Cookies can be classified in several ways. One such way is to identify cookies as permanent or temporary (session) . Permanent cookies remain on your computer after you leave the website that you were visiting. Whether they remain there a week, a year, or forever, depends on whether or not the website puts an expiration date in the cookie. However, cookies are not required to have an expiration date. When you return to that website at a later date, the website will search for its cookie and learn information from your last visit, such as the date and time of your visit, your IP address, and various browser and computer information (such as the version of your browser, the resolution of the monitor you use, etc.). The cookie may also be used to store user ID and password information, as well as, surfing habits and interests. This information may be matched with the site’s own transaction log of information that it has for you on its server, such as your preferences, clickstreams, search terms, purchase history, etc. In this manner, the website develops a “user profile” for you. How the store uses this information is at the center of the privacy debate today.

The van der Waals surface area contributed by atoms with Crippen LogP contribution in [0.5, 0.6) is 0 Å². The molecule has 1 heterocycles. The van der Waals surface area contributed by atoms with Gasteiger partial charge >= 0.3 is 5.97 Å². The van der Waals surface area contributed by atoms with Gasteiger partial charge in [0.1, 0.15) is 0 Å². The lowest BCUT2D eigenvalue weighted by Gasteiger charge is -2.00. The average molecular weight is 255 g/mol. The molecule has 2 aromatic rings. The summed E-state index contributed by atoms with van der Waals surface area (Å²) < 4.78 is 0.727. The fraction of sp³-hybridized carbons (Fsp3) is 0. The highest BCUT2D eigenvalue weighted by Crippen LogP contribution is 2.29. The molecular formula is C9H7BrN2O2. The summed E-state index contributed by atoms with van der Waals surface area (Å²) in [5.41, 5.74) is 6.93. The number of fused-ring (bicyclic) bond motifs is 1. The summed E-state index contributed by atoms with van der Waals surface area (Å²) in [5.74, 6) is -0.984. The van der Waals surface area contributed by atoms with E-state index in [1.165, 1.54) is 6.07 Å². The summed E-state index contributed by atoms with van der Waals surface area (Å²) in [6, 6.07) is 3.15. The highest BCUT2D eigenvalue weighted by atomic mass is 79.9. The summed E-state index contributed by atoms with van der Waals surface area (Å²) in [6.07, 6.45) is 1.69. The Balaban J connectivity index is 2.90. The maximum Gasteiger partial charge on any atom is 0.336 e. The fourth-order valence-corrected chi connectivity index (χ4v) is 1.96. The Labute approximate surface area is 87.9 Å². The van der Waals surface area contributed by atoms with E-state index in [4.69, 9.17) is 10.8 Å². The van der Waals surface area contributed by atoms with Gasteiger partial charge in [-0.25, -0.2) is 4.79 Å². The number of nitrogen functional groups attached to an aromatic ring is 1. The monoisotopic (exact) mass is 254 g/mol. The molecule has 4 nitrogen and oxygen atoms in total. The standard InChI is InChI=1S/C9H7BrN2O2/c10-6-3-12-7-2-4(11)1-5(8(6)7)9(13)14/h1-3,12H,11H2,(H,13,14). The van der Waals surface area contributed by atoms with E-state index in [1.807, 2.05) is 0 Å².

Temporary, or session, cookies are deleted when you close your browser. These cookies may or may not require you to log in to a site, but they are necessary to help you navigate page to page. For example, you may desire to add goods to a cart and then continue shopping. Because of the session cookie, the site remembers items that you place in the cart. Or perhaps the site remembers you as you move through pages on forums and other social network sites.